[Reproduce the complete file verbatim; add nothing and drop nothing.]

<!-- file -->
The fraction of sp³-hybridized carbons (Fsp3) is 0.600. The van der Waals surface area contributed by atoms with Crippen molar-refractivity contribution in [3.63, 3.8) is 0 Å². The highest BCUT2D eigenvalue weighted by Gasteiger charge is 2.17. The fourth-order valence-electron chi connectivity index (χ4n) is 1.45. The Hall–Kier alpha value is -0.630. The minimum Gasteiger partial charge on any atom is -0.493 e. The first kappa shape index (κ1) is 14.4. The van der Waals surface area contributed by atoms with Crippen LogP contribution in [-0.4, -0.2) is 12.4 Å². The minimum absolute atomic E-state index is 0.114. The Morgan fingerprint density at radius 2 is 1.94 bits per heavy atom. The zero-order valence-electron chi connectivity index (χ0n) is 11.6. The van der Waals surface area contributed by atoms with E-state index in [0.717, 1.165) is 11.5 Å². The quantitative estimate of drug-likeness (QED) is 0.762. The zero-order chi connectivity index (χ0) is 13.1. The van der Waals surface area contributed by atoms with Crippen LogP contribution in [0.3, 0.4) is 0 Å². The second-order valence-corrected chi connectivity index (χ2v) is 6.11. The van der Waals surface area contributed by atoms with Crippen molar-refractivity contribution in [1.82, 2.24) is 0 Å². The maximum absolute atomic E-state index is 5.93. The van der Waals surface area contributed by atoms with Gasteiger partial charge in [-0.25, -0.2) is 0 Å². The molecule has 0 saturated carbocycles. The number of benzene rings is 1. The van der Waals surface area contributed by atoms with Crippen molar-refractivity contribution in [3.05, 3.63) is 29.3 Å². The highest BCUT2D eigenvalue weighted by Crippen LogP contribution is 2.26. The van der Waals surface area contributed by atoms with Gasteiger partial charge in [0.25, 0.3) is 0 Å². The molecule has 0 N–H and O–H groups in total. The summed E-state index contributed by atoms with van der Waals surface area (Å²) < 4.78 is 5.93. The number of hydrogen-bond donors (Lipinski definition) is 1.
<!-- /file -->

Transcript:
The fraction of sp³-hybridized carbons (Fsp3) is 0.600. The van der Waals surface area contributed by atoms with Crippen molar-refractivity contribution in [3.63, 3.8) is 0 Å². The highest BCUT2D eigenvalue weighted by Gasteiger charge is 2.17. The fourth-order valence-electron chi connectivity index (χ4n) is 1.45. The Hall–Kier alpha value is -0.630. The minimum Gasteiger partial charge on any atom is -0.493 e. The first kappa shape index (κ1) is 14.4. The van der Waals surface area contributed by atoms with Crippen LogP contribution in [-0.4, -0.2) is 12.4 Å². The minimum absolute atomic E-state index is 0.114. The Morgan fingerprint density at radius 2 is 1.94 bits per heavy atom. The zero-order valence-electron chi connectivity index (χ0n) is 11.6. The van der Waals surface area contributed by atoms with E-state index in [0.717, 1.165) is 11.5 Å². The quantitative estimate of drug-likeness (QED) is 0.762. The zero-order chi connectivity index (χ0) is 13.1. The van der Waals surface area contributed by atoms with Crippen LogP contribution in [0.3, 0.4) is 0 Å². The second-order valence-corrected chi connectivity index (χ2v) is 6.11. The van der Waals surface area contributed by atoms with Crippen molar-refractivity contribution in [1.82, 2.24) is 0 Å². The maximum absolute atomic E-state index is 5.93. The van der Waals surface area contributed by atoms with Gasteiger partial charge in [-0.25, -0.2) is 0 Å². The molecule has 0 saturated carbocycles. The number of benzene rings is 1. The van der Waals surface area contributed by atoms with Crippen molar-refractivity contribution in [3.05, 3.63) is 29.3 Å². The highest BCUT2D eigenvalue weighted by Crippen LogP contribution is 2.26. The van der Waals surface area contributed by atoms with Gasteiger partial charge in [0.25, 0.3) is 0 Å². The molecule has 0 N–H and O–H groups in total. The summed E-state index contributed by atoms with van der Waals surface area (Å²) < 4.78 is 5.93. The number of hydrogen-bond donors (Lipinski definition) is 1.